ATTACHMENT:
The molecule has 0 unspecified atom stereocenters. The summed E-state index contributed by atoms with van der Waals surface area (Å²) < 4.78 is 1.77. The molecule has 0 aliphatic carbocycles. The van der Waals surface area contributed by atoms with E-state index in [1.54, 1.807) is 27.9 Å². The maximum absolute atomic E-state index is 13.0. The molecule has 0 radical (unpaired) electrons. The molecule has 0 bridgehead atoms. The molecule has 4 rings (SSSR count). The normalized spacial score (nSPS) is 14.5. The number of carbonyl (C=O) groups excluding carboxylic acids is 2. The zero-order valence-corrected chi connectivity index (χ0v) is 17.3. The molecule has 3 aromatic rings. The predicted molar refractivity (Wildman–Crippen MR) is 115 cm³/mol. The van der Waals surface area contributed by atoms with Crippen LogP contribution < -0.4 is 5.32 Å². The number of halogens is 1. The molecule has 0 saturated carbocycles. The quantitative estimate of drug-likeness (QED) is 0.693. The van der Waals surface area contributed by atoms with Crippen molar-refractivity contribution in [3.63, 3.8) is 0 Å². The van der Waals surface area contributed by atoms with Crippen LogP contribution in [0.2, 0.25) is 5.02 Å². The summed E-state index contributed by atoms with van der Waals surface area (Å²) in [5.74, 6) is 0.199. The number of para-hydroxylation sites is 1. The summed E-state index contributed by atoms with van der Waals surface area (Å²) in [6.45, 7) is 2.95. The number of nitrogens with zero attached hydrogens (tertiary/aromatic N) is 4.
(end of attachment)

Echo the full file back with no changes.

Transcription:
The molecule has 0 unspecified atom stereocenters. The summed E-state index contributed by atoms with van der Waals surface area (Å²) < 4.78 is 1.77. The molecule has 0 aliphatic carbocycles. The van der Waals surface area contributed by atoms with E-state index in [1.54, 1.807) is 27.9 Å². The maximum absolute atomic E-state index is 13.0. The molecule has 0 radical (unpaired) electrons. The molecule has 0 bridgehead atoms. The molecule has 4 rings (SSSR count). The normalized spacial score (nSPS) is 14.5. The number of carbonyl (C=O) groups excluding carboxylic acids is 2. The zero-order valence-corrected chi connectivity index (χ0v) is 17.3. The molecule has 3 aromatic rings. The predicted molar refractivity (Wildman–Crippen MR) is 115 cm³/mol. The van der Waals surface area contributed by atoms with Crippen LogP contribution < -0.4 is 5.32 Å². The number of halogens is 1. The molecule has 0 saturated carbocycles. The quantitative estimate of drug-likeness (QED) is 0.693. The van der Waals surface area contributed by atoms with Crippen molar-refractivity contribution in [3.63, 3.8) is 0 Å². The van der Waals surface area contributed by atoms with Crippen LogP contribution in [0.2, 0.25) is 5.02 Å². The summed E-state index contributed by atoms with van der Waals surface area (Å²) in [5.74, 6) is 0.199. The number of para-hydroxylation sites is 1. The summed E-state index contributed by atoms with van der Waals surface area (Å²) in [6.45, 7) is 2.95. The number of nitrogens with zero attached hydrogens (tertiary/aromatic N) is 4.